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Why VW needs Scout
When the news broke in May 2022 that VW Group would launch an entirely new brand in North America to make electric SUVs and pickup trucks, the reaction was mostly startled surprise. That it would be called Scout only added to the shock. (VW acquired the rights to the much-loved Scout name with its 2020 acquisition of Navistar International.)
The new Scout Motors Inc. unit may be VW's most ambitious plan for US expansion in some time. But Dave Mondragon, managing director and VP of automotive incentive and pricing solutions for S&P Global Mobility, immediately knew why the automaker was doing it—and the benefits and risks accompanying such a move.
Mondragon has worked in the auto industry for almost 40 years. He spent most of that with Ford, rising from an administrative job at an assembly plant to president and CEO of Ford of Canada. He then had senior leadership roles in marketing and sales for Ford and Lincoln in the US until 2017, when he joined S&P Global Mobility precursor IHS Markit.
What follows is a condensation of a lengthy interview with Dave.
Why is VW taking this expensive and unexpected step of launching a new brand?
The story isn't just about the Scout; it's about a larger sandbox for VW to play in. We see three things: First, attract new customers to your brand who wouldn't have shopped the brand before. Dealers like that. Second, it's about retaining customers already in your fold—but may migrate out because you don't have these types of vehicles. And the third opportunity is about the pricing power of these vehicles—and not just the trucks themselves but also the accessories. There's also the regulatory impact of selling more EVs as emission standards get tougher and tougher through the decade.
OK, talk about attracting new customers to VW Group.
VW won't cannibalize its other lines because they don't compete in the truck space. So, if they can add 50,000 or 75,000, or 100,000 total units, what does it do for their market share? It brings them new customers, shoppers who would never have set foot in a VW showroom the way they would have in a Jeep or Bronco, or Hummer store. We know that because we have data that shows where those customers come from - how many are loyalists to the brand and how many are conquests who are new to the brand and where they come from.
Today, many of their customers are looking at brands like Ford, with the Bronco (two-door and four-door), the (compact) Bronco Sport, and possibly more variations down the road. Based on the brand's success, they will continue to populate vehicles in that space. They're getting more market share and more vehicles in a segment with a lot of appeal. Jeep did the same, starting a few decades ago.
Do the math; retaining 50 percent of new customers to your brand is a tremendous opportunity for OEMs like VW and their dealers to expand their revenue, customer footprint, and valuation.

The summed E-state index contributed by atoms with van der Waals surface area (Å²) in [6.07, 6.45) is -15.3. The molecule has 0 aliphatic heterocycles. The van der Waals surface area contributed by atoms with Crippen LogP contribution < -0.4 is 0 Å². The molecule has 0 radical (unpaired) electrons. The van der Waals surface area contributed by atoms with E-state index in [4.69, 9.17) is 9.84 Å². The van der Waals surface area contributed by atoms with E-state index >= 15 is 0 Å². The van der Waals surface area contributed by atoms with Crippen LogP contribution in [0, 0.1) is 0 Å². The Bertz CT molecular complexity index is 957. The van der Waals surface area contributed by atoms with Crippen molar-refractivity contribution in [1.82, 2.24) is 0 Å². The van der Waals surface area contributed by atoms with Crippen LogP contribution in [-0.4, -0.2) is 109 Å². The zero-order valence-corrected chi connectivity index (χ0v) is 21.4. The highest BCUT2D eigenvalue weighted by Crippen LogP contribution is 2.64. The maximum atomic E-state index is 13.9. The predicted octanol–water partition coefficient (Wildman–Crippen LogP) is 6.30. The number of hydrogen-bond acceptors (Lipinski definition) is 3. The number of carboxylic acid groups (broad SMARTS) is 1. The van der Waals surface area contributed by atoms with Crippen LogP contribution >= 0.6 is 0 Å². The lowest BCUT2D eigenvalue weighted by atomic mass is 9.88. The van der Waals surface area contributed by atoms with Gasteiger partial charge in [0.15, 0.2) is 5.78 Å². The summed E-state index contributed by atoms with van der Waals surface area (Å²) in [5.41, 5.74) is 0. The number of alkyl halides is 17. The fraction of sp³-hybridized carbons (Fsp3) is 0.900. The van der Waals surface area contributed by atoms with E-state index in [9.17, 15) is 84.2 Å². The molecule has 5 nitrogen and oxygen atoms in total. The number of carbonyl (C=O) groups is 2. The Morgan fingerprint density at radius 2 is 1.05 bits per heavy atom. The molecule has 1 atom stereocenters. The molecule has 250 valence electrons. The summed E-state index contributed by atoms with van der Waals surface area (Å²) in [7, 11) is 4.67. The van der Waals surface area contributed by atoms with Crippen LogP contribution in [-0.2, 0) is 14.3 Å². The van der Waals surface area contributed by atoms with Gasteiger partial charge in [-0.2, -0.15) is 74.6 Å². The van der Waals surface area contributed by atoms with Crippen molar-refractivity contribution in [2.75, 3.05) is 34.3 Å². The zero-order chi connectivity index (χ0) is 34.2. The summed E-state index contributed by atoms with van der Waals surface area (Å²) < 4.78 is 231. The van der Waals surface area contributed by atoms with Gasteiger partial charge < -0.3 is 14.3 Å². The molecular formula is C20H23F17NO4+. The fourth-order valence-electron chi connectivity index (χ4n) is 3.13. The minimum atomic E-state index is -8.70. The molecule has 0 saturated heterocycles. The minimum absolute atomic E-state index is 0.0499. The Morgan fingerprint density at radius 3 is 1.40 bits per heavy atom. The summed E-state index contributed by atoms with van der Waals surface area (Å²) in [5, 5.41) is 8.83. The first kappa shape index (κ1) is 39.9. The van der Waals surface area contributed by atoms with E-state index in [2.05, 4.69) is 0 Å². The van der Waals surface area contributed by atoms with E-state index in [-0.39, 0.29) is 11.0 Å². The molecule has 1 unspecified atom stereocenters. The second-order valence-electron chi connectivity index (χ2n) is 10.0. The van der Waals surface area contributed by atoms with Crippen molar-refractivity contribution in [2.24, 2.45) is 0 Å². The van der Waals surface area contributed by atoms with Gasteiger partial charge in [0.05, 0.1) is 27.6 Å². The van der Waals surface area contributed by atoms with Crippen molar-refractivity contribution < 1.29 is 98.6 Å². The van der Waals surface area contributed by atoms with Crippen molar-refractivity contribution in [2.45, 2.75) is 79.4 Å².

Eventually, maybe VW will evolve the Scout brand to separate showrooms—if so, what does that do to the value for its dealers? Is it like adding a second franchise? When you look at the value of a franchise for a dealer, you look at the vehicle lines they have. If an automaker brings another three vehicles to market in these growth segments, the franchise's value exponentially increases. It's like buying two different dealerships in one. If you look at future populations of new vehicles in the market, the dealership's value could be worth much more than today with a new fleet of Scout SUVs in the lineup.
And customer retention? Especially since VW Group has Audi to migrate to?
At S&P Global Mobility, we have an excellent view of every brand's future product. We know if it's EV or gas, SUV, or pickup. We see many customers buying Jeeps or Broncos that would have migrated away if they didn't have these vehicles.
So, for VW, Scout represents an opportunity to improve loyalty and retention by having these new vehicles because they will satisfy customers' needs more broadly beyond their current lineup. And if you lose those customers, there's a high probability they will become loyalists for a new brand—and you'll never see them again. But, on the other hand, if they've had a good experience, they have no reason to leave. Then they'll cross-shop other vehicle lines within the brand or dealership, and over time, many will move up to their premium brand, Audi.
You talked about pricing power, especially in accessories. Explain?
All our data show that light-duty trucks (SUVs, pickups, especially 4x4s) transact at higher prices than passenger cars. Customers like them; OEMs like the higher prices they bring. That's why we see cars ebbing and trucks & SUVs dominating. And off-road-capable trucks often have rich margins even before buyers start to customize them.
Then there are the accessories. If the OEM manufactures and sells those parts, the margin—especially in this off-road space—could be 50 percent or more. I bet some of those automakers are adding as much as $10,000 worth of accessories to their average selling price and making a healthy profit on that.
And the dealer's getting his share too. Dealers love off-road vehicles—because the buyers are passionate about them. And they are willing to spend more on personalization; to the buyer, this amplifies the experience; to the dealer, it rings the cash register.
This article was published by S&P Global Mobility and not by S&P Global Ratings, which is a separately managed division of S&P Global.
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